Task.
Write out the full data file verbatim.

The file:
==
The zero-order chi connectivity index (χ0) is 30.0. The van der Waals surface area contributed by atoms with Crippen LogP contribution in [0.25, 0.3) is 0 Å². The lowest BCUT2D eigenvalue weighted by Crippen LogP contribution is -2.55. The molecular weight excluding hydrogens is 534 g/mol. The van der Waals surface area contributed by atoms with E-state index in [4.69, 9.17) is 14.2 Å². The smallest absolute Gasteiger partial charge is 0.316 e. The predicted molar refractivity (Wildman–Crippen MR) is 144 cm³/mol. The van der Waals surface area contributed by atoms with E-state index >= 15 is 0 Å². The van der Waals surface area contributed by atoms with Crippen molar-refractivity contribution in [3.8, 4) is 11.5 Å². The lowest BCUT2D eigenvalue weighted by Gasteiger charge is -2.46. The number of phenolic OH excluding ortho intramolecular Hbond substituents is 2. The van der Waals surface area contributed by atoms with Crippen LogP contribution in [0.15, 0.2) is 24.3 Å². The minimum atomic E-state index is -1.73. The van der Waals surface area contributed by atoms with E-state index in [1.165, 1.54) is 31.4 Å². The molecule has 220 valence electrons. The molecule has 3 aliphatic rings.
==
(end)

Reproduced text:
The zero-order chi connectivity index (χ0) is 30.0. The van der Waals surface area contributed by atoms with Crippen LogP contribution in [0.25, 0.3) is 0 Å². The lowest BCUT2D eigenvalue weighted by Crippen LogP contribution is -2.55. The molecular weight excluding hydrogens is 534 g/mol. The van der Waals surface area contributed by atoms with E-state index in [4.69, 9.17) is 14.2 Å². The smallest absolute Gasteiger partial charge is 0.316 e. The predicted molar refractivity (Wildman–Crippen MR) is 144 cm³/mol. The van der Waals surface area contributed by atoms with E-state index >= 15 is 0 Å². The van der Waals surface area contributed by atoms with Crippen molar-refractivity contribution in [3.8, 4) is 11.5 Å². The lowest BCUT2D eigenvalue weighted by Gasteiger charge is -2.46. The number of phenolic OH excluding ortho intramolecular Hbond substituents is 2. The van der Waals surface area contributed by atoms with Crippen LogP contribution in [0.15, 0.2) is 24.3 Å². The minimum atomic E-state index is -1.73. The van der Waals surface area contributed by atoms with E-state index in [1.165, 1.54) is 31.4 Å². The molecule has 220 valence electrons. The molecule has 3 aliphatic rings.